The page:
Monday, May 11, 2009

Paradox of Nutrition

A piece in our local paper seems timely: "Healthy, affordable food frequently hard to find for poor."

The article by Sarah Chacko brings to light a paradox of nutrition, health and poverty that results in millions being simultaneously overfed and undernourished, a common condition in my state:


"Poor nutrition is linked to many health issues that are especially prevalent in low-income populations.Families often turn to food banks, churches and other nonprofit organizations to supplement their monthly food needs. But nutritionists question the types of food poor families are getting.In 2007, 65 percent of adults in Louisiana were overweight or obese, according to the Centers for Disease Control and Prevention in Atlanta."
[snip]


"Carol E. O’Neil, a professor of human ecology at LSU, said she and other professors researched the diets of a group of lower-income women. She called the results 'appalling.'

“'They’re setting themselves up for some sort of dietary failure,' O’Neil said. 'Foods that are recommended as being healthy, like fish, are expensive. It takes a fair amount of skill to put together a balanced diet with not a lot of money.'”


"A fair amount of skill" is another way of saying "culture," which has been responsible until recently for transferring the skills of self-sufficiency from those who inherited and honed them over lifetimes to the younger generations in need of them.

Since my grandfather's time (i.e., Brokaw's Greatest Generation), American social movement has been toward greater mobility, urbanization, and careerism---three trends that explain most of my personal history, and of course my father's, and his father's. The result is perhaps a greater wealth per capita, in terms of merchandise and cheap transportation, but a clear loss of cultural wisdom that would have made life with less stuff and fewer escape routes a possibility.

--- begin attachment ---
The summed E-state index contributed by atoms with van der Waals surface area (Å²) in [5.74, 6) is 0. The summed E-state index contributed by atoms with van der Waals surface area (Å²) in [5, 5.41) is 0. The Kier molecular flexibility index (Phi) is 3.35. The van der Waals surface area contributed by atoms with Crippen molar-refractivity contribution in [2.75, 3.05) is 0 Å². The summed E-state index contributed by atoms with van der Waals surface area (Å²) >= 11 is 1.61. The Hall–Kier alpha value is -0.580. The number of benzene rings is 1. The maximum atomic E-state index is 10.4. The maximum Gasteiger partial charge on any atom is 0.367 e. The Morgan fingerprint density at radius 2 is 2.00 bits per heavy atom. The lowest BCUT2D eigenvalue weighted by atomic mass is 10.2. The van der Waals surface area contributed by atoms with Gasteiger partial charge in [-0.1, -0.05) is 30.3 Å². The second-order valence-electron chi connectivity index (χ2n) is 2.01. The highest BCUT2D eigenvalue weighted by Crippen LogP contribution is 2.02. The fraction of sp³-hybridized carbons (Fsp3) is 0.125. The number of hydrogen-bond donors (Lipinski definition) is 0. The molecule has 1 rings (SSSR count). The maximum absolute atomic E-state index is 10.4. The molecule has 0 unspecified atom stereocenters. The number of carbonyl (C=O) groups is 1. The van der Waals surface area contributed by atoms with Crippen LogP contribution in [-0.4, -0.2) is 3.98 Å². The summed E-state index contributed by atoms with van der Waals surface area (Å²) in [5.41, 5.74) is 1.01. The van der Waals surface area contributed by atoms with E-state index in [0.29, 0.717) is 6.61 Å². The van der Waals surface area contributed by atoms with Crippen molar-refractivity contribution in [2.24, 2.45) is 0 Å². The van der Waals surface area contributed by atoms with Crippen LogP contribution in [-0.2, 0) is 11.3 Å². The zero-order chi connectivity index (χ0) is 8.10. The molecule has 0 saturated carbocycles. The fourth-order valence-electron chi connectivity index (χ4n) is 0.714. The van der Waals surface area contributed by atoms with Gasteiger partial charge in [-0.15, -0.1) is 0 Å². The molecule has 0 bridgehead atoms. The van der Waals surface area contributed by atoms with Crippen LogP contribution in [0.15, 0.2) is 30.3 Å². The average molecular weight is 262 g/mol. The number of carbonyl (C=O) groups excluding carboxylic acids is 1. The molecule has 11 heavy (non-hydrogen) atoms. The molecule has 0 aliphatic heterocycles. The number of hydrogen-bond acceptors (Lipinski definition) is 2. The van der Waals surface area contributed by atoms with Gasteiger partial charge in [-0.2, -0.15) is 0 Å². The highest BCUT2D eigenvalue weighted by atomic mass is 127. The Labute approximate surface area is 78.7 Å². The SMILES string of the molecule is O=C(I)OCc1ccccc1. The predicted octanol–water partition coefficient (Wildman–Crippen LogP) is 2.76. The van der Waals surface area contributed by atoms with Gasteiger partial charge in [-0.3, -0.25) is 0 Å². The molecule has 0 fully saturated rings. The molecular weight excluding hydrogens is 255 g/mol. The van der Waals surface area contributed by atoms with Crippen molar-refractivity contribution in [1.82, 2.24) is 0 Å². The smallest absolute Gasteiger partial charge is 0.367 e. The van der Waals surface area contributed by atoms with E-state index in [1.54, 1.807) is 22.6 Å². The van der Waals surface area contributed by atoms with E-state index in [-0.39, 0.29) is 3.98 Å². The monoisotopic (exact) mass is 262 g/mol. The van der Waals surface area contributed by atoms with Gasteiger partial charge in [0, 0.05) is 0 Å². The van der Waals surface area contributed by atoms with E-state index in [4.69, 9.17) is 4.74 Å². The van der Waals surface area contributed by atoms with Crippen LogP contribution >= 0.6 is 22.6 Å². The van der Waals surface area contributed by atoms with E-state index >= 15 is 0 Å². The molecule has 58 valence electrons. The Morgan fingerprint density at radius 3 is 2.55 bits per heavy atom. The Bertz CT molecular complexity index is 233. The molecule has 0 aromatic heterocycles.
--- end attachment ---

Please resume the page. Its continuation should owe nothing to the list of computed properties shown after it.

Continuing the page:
Put another way, now that the chickens have come home to roost, we no longer raise chickens and don't know how. It's a kind of cultural poverty, shared by the cash-poor and the rich alike.

It's not a problem you can solve with money alone. Fortunately, some of the same programs that seek to pay our way out of poverty suggest other possibilities. As Chacko notes:
"Aside from groceries, food stamps can be used to purchase seeds and seedlings...

"A significant increase in seed sales nationwide indicates a growing interest in gardening, said Bobby Fletcher Jr., assistant director of the Louisiana Cooperative Extension Service.

"AgCenter staff and 'master gardeners' are available around the state to help people start gardens by showing them how to prepare a bed and care for gardens and by teaching them what produce will flourish in their area. The AgCenter is also teaming up with 4H programs to create community gardens at schools.

"Fletcher said students are more likely to eat what they grow. 'If we can start that at a younger age, over time, we can have a positive impact on childhood obesity and adult obesity,' Fletcher said. 'Personally, I think school and community gardens are going to be to this generation what Victory Gardens were to World War II.'”

My kids are, thanks largely to their mother, aware of the benefits of good nutrition. They know a surprising amount about fat, sugar and sodium contents, and the caloric values of different foods. But thankfully they also like good food. And for this, there's no substitute for eating it. Being able to share with them the growing (and hunting and cooking) of it adds that final and most important ingredient: culture.